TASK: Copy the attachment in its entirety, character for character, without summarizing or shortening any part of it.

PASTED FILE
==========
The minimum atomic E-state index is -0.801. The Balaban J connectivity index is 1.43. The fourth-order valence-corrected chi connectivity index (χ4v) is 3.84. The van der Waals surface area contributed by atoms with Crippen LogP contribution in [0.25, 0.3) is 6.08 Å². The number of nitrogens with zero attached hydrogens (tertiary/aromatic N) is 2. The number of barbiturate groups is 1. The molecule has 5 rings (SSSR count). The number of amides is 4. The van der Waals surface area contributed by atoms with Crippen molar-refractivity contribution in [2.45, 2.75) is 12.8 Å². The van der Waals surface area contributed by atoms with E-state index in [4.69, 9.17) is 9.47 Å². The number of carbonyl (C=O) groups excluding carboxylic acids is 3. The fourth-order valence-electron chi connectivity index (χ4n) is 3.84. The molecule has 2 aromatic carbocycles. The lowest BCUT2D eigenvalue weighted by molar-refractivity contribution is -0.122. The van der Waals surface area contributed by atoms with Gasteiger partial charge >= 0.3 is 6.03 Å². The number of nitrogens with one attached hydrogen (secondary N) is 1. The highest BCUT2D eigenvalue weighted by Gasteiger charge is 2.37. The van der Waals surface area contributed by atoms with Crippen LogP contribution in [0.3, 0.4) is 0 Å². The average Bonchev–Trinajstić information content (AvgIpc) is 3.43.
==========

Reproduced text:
The minimum atomic E-state index is -0.801. The Balaban J connectivity index is 1.43. The fourth-order valence-corrected chi connectivity index (χ4v) is 3.84. The van der Waals surface area contributed by atoms with Crippen LogP contribution in [0.25, 0.3) is 6.08 Å². The number of nitrogens with zero attached hydrogens (tertiary/aromatic N) is 2. The number of barbiturate groups is 1. The molecule has 5 rings (SSSR count). The number of amides is 4. The van der Waals surface area contributed by atoms with Crippen molar-refractivity contribution in [2.45, 2.75) is 12.8 Å². The van der Waals surface area contributed by atoms with E-state index in [4.69, 9.17) is 9.47 Å². The number of carbonyl (C=O) groups excluding carboxylic acids is 3. The fourth-order valence-electron chi connectivity index (χ4n) is 3.84. The molecule has 2 aromatic carbocycles. The lowest BCUT2D eigenvalue weighted by molar-refractivity contribution is -0.122. The van der Waals surface area contributed by atoms with Gasteiger partial charge >= 0.3 is 6.03 Å². The number of nitrogens with one attached hydrogen (secondary N) is 1. The highest BCUT2D eigenvalue weighted by Gasteiger charge is 2.37. The van der Waals surface area contributed by atoms with Crippen LogP contribution in [0.3, 0.4) is 0 Å². The average Bonchev–Trinajstić information content (AvgIpc) is 3.43.